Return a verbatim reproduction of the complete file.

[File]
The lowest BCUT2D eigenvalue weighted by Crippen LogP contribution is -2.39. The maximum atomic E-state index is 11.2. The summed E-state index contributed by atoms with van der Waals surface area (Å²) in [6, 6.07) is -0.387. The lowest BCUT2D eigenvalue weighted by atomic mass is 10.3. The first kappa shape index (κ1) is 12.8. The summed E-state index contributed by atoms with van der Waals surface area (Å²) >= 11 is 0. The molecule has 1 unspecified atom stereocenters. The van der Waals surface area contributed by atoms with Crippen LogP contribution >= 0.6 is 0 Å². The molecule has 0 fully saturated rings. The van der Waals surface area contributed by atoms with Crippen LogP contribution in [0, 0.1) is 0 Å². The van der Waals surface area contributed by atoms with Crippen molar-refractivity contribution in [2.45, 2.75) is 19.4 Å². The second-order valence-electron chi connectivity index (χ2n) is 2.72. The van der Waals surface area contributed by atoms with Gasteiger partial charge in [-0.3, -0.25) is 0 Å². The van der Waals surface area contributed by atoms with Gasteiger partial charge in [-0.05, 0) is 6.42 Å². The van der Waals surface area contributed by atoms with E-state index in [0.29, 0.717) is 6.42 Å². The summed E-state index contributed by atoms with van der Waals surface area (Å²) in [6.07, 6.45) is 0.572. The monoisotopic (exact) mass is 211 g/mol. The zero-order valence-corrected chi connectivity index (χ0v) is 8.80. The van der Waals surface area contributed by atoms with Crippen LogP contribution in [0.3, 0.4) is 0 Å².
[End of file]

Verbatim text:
The lowest BCUT2D eigenvalue weighted by Crippen LogP contribution is -2.39. The maximum atomic E-state index is 11.2. The summed E-state index contributed by atoms with van der Waals surface area (Å²) in [6, 6.07) is -0.387. The lowest BCUT2D eigenvalue weighted by atomic mass is 10.3. The first kappa shape index (κ1) is 12.8. The summed E-state index contributed by atoms with van der Waals surface area (Å²) >= 11 is 0. The molecule has 1 unspecified atom stereocenters. The van der Waals surface area contributed by atoms with Crippen LogP contribution >= 0.6 is 0 Å². The molecule has 0 fully saturated rings. The van der Waals surface area contributed by atoms with Crippen LogP contribution in [0, 0.1) is 0 Å². The van der Waals surface area contributed by atoms with Crippen molar-refractivity contribution in [2.45, 2.75) is 19.4 Å². The second-order valence-electron chi connectivity index (χ2n) is 2.72. The van der Waals surface area contributed by atoms with Gasteiger partial charge in [-0.3, -0.25) is 0 Å². The van der Waals surface area contributed by atoms with Gasteiger partial charge in [-0.05, 0) is 6.42 Å². The van der Waals surface area contributed by atoms with E-state index in [0.29, 0.717) is 6.42 Å². The summed E-state index contributed by atoms with van der Waals surface area (Å²) in [6.07, 6.45) is 0.572. The monoisotopic (exact) mass is 211 g/mol. The zero-order valence-corrected chi connectivity index (χ0v) is 8.80. The van der Waals surface area contributed by atoms with Crippen LogP contribution in [0.3, 0.4) is 0 Å².